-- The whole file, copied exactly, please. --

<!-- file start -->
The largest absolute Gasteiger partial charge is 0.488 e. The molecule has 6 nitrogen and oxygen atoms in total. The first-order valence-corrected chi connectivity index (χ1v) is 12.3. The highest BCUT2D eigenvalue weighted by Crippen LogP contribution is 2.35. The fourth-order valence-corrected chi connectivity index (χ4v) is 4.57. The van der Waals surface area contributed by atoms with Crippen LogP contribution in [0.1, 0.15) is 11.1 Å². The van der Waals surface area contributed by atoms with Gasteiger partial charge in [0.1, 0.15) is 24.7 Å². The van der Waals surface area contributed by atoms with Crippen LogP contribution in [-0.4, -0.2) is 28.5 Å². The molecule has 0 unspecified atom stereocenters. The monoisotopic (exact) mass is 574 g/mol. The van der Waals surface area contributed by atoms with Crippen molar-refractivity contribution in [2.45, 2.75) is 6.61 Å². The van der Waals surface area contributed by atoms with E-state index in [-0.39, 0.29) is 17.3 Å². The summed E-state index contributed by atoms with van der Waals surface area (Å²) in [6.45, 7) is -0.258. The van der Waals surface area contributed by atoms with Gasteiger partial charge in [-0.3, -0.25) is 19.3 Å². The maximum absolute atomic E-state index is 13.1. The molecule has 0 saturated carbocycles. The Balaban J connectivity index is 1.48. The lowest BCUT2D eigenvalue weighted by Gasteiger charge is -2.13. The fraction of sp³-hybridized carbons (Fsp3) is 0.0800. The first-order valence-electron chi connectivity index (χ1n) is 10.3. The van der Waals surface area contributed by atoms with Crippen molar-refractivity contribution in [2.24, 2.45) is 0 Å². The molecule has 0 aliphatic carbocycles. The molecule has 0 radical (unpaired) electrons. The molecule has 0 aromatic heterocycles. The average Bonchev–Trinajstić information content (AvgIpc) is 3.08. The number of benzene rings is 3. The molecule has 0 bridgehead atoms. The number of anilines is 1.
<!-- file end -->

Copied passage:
The largest absolute Gasteiger partial charge is 0.488 e. The molecule has 6 nitrogen and oxygen atoms in total. The first-order valence-corrected chi connectivity index (χ1v) is 12.3. The highest BCUT2D eigenvalue weighted by Crippen LogP contribution is 2.35. The fourth-order valence-corrected chi connectivity index (χ4v) is 4.57. The van der Waals surface area contributed by atoms with Crippen LogP contribution in [0.1, 0.15) is 11.1 Å². The van der Waals surface area contributed by atoms with Gasteiger partial charge in [0.1, 0.15) is 24.7 Å². The van der Waals surface area contributed by atoms with Crippen LogP contribution in [-0.4, -0.2) is 28.5 Å². The molecule has 0 unspecified atom stereocenters. The monoisotopic (exact) mass is 574 g/mol. The van der Waals surface area contributed by atoms with Crippen molar-refractivity contribution in [2.45, 2.75) is 6.61 Å². The van der Waals surface area contributed by atoms with E-state index in [-0.39, 0.29) is 17.3 Å². The summed E-state index contributed by atoms with van der Waals surface area (Å²) in [6.45, 7) is -0.258. The van der Waals surface area contributed by atoms with Gasteiger partial charge in [-0.3, -0.25) is 19.3 Å². The maximum absolute atomic E-state index is 13.1. The molecule has 0 saturated carbocycles. The Balaban J connectivity index is 1.48. The lowest BCUT2D eigenvalue weighted by Gasteiger charge is -2.13. The fraction of sp³-hybridized carbons (Fsp3) is 0.0800. The first-order valence-electron chi connectivity index (χ1n) is 10.3. The van der Waals surface area contributed by atoms with Crippen molar-refractivity contribution in [2.24, 2.45) is 0 Å². The molecule has 0 aliphatic carbocycles. The molecule has 0 radical (unpaired) electrons. The molecule has 0 aromatic heterocycles. The average Bonchev–Trinajstić information content (AvgIpc) is 3.08. The number of benzene rings is 3. The molecule has 0 bridgehead atoms. The number of anilines is 1.